More specifically, the site became the nucleus of Heritage, a key cultural organization that runs a house museum and the annual Sandy Springs Festival, among many other works. The new spring design is part of a larger strategic plan for updating the site and keeping it as relevant as the city’s massive City Springs arts and park complex under construction a block away.

The spring as it looks today. (Photo John Ruch)

Today, the spring survives, though it flows with far less strength. It’s currently entombed in a five-foot-deep hole beneath that metal grate, shaded with a simple, shingle-roofed pavilion and accompanied by a bench. Heritage officials says that visitors searching for the famous spring are underwhelmed if they even notice it’s there at all.

Last April, Heritage commissioned new designs with one main mission: unbury the spring so that people can see it. The Duncans’ winning design does that, but has several other purposes as well: attracting attention; providing a small casual seating area; creating a better venue for weddings and other events; and emphasizing the spring’s connections to the landscape and history.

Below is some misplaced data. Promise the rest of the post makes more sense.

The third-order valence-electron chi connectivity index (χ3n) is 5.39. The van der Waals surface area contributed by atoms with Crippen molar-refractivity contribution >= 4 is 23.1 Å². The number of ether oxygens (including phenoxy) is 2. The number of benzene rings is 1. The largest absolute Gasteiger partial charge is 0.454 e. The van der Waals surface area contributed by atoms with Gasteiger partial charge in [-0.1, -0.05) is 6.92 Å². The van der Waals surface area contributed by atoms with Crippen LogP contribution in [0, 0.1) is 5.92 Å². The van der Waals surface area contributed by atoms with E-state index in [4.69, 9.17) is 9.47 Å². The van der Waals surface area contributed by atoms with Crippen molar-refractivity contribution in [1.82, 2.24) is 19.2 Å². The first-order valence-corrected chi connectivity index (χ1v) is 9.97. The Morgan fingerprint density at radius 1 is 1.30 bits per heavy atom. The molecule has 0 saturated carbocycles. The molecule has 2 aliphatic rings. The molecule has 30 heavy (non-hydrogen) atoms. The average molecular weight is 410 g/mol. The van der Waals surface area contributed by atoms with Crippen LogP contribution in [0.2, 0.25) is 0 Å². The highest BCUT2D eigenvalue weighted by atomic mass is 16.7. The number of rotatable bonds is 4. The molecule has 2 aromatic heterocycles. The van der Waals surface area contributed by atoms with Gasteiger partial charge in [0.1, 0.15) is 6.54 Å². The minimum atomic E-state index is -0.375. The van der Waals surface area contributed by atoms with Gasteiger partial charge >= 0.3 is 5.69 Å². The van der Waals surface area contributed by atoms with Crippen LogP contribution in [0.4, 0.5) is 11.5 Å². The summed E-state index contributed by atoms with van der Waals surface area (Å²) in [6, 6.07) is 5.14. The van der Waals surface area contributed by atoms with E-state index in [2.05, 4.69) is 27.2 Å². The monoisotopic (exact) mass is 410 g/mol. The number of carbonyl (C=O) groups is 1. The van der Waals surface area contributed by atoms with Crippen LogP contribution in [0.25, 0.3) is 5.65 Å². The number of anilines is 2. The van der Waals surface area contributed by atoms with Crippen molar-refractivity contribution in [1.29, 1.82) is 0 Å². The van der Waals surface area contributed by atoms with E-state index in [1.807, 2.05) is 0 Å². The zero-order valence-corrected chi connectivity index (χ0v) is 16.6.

A metal grate hides the spring today. (Photo John Ruch)

The new, eye-catching canopy is an assortment of slender, off-kilter columns holding up two roughly L-shaped roof panels that look different from different viewpoints. The ceiling would be coated in a reflective substance to catch light, and a square hole in the roof would center on the spring.